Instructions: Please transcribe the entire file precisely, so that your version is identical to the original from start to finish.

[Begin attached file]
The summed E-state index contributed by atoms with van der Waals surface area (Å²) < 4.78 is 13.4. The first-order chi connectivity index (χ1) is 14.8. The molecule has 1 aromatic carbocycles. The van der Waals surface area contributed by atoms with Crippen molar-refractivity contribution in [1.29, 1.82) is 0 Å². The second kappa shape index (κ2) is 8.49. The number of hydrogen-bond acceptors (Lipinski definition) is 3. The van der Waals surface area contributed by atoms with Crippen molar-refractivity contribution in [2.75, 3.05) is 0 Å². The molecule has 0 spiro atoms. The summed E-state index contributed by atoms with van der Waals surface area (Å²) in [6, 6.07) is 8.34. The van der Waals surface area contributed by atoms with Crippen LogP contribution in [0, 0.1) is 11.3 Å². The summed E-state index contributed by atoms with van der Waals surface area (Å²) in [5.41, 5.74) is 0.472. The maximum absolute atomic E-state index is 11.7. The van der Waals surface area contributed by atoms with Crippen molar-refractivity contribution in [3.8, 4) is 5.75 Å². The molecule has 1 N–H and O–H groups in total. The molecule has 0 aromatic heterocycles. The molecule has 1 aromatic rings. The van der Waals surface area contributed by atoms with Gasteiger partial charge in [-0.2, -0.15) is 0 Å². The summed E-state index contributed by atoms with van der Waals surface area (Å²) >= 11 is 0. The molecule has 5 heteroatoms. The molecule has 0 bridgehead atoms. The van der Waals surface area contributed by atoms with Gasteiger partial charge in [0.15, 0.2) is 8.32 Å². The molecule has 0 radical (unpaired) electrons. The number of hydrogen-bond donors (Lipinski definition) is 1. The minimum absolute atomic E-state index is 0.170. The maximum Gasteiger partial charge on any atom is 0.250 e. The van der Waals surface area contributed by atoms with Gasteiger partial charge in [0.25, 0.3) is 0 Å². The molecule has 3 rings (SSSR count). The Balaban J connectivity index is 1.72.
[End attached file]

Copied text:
The summed E-state index contributed by atoms with van der Waals surface area (Å²) < 4.78 is 13.4. The first-order chi connectivity index (χ1) is 14.8. The molecule has 1 aromatic carbocycles. The van der Waals surface area contributed by atoms with Crippen molar-refractivity contribution in [1.29, 1.82) is 0 Å². The second kappa shape index (κ2) is 8.49. The number of hydrogen-bond acceptors (Lipinski definition) is 3. The van der Waals surface area contributed by atoms with Crippen molar-refractivity contribution in [2.75, 3.05) is 0 Å². The molecule has 0 spiro atoms. The summed E-state index contributed by atoms with van der Waals surface area (Å²) in [6, 6.07) is 8.34. The van der Waals surface area contributed by atoms with Crippen LogP contribution in [0, 0.1) is 11.3 Å². The summed E-state index contributed by atoms with van der Waals surface area (Å²) in [5.41, 5.74) is 0.472. The maximum absolute atomic E-state index is 11.7. The van der Waals surface area contributed by atoms with Crippen molar-refractivity contribution in [3.8, 4) is 5.75 Å². The molecule has 1 N–H and O–H groups in total. The molecule has 0 aromatic heterocycles. The molecule has 1 aromatic rings. The van der Waals surface area contributed by atoms with Gasteiger partial charge in [-0.2, -0.15) is 0 Å². The summed E-state index contributed by atoms with van der Waals surface area (Å²) >= 11 is 0. The molecule has 5 heteroatoms. The molecule has 0 bridgehead atoms. The van der Waals surface area contributed by atoms with Gasteiger partial charge in [0.15, 0.2) is 8.32 Å². The molecule has 0 radical (unpaired) electrons. The number of hydrogen-bond donors (Lipinski definition) is 1. The minimum absolute atomic E-state index is 0.170. The maximum Gasteiger partial charge on any atom is 0.250 e. The van der Waals surface area contributed by atoms with Gasteiger partial charge in [0.25, 0.3) is 0 Å². The molecule has 3 rings (SSSR count). The Balaban J connectivity index is 1.72.